Imagine waking up with complete amnesia, but not being able to admit you can remember nothing about your previous life.
Well, as a plot device it can be either very good or (kindly) mediocre.
William Monk awakes in a London Hospital, having no memory of who he is, who his friends and family are, nor even his job. Even his face is unfamiliar to him. Desperate to conceal that he remembers nothing, he frantically pieces his life and livelihood together, though not surprisingly this is rather like assembling a nightmarishly complex jigsaw puzzle without the picture to guide you. The hospital sends him home as soon as he is able to care for himself in a minimally rudimentary fashion, as there’s little the medicine of the era can give him in terms of therapy.
His boss, Runcorn, sends Monk out immediately to finish up with a murder case he’d been working on before the accident that hospitalized him. Ordinarily, this haste would be no more than routine–the Peelers, being a newish resource for the city, are under a great deal of pressure to prove their worth by solving crimes quickly and efficiently–but the murder victim is the youngest son of an Earl, and additionally social pressures are being brought to bear. However, Runcorn is acting in a manner peculiar enough for even the still befuddled Monk to notice; he suspects that Runcorn is setting him up to fail for reasons which lie on the other side of the gulf created by his memory loss. Nevertheless, he does his best to investigate. The Honorable Joscelin Gray has been found dead, as the result of a brutal beating that can only be delivered by a madman or someone who loathes Joscelin beyond reason; nothing has been stolen from the flat, despite there being a number of valuable items small enough to snatch up and conceal about one’s person.
Upon interrogating the family at their estate, he meets only disdain and stonewalling; the police are regarded as being mere tradesmen and therefore to be dismissed as quickly as possible as they are not worthy of social notice or niceties. The family denies everything. Hester Latterly is a guest of the family as Monk investigates, and the two clash, as Hester does not fit the ideal of Victorian feminine behavior: she is too outspoken, too determined, not at all flirtatious or inclined to ruffly pastels1. Her father’s untimely death (almost but not quite declared a suicide) after disastrous business issues proves to be intimately connected to Joscelin’s death, however, and she proves invaluable to Monk as she wishes to uncover the truth about her father’s death. As the mystery unravels, Monk suspects that he is himself a suspect in the case…
While I did enjoy the book overall, not least because it falls into the same cozy police procedural as Death of a Butterfly, I don’t believe that a man who’s lost his memory in its entirety would be able to pull off so quick a return to his job, nor would others around him be so quick to assume (to any degree) that he was capable of doing so much less not notice that he’d forgotten all he knew. (In fairness, one crucial character does figure out early on, but keeps the information to zirself for zir own reasons.) Also, there’s another problem–the same one I had when reading What Alice Forgot: while the protagonist may have lost his (her) memory, no one else has…and chances are good, some significant proportion of the others are going to stick with their original opinion of Our Protagonist, despite protestations (and behavior changes) to the contrary. It strikes me here that a police investigator who cannot remember how to conduct a police investigation, much less what he himself has done in this specific investigation prior to the accident which cost him his memory, will quite frankly stick out like a sore thumb. Thankfully for my irritation at twee plot devices, Monk does finally ‘fess up to the character who proves to be his sidekick in later mysteries what has happened, and she helps him piece things together; she is related to someone whose death is connected to the murder Monk is investigating, and thus might ask questions without arousing too much suspicion.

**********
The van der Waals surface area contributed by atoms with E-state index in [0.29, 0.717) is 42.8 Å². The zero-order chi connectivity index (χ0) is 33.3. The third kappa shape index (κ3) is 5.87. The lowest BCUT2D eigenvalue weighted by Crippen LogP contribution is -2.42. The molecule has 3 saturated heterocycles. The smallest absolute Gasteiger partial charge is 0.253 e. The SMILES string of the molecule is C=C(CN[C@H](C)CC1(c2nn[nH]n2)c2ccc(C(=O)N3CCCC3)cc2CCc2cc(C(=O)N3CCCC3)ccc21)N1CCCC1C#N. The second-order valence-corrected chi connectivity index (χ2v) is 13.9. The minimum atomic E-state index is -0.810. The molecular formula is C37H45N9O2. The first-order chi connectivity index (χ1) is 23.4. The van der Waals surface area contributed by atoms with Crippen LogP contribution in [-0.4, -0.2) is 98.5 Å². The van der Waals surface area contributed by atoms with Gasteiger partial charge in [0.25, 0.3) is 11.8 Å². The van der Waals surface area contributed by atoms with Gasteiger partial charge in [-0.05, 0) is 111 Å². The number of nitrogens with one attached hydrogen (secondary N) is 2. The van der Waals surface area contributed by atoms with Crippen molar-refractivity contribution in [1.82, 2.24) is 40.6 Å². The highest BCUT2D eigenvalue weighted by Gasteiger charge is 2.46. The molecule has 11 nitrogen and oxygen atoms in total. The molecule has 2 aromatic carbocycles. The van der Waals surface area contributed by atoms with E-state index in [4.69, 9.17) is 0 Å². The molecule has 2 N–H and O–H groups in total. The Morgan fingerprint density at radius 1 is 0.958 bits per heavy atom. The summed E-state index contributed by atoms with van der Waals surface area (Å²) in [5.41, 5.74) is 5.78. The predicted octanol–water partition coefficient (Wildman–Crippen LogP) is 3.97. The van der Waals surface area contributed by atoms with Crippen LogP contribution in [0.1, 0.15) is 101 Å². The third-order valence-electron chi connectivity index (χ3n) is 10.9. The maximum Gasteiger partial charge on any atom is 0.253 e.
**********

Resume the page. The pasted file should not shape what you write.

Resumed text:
Perhaps not surprisingly, this strikes me as being very similar to Perry’s other series, about Charlotte and Thomas Pitt, both in style, plotting (mildly complex) and characters/characterization (bordering on cardboard/stereotypes). I’ll wait until reading book two in the series before deciding how better to judge this series, but in terms of readers’ advisory, the two series strike me as similar enough that readers who like one might consider the other. If it’s the style of police investigation, the Sigrid Harald series might work. If it’s the setting, but not the mystery style, I’d suggest Michael Crichton’s The Great Train Robbery; it’s somewhat less shrill, but discusses at greater length the social stratification in London at approximately the same time period, including considerable detail about criminal slang of the time.
1while normally I laud strong female characters and the men who come to appreciate them, oddly this seemed a bit jarring until the two started to become friends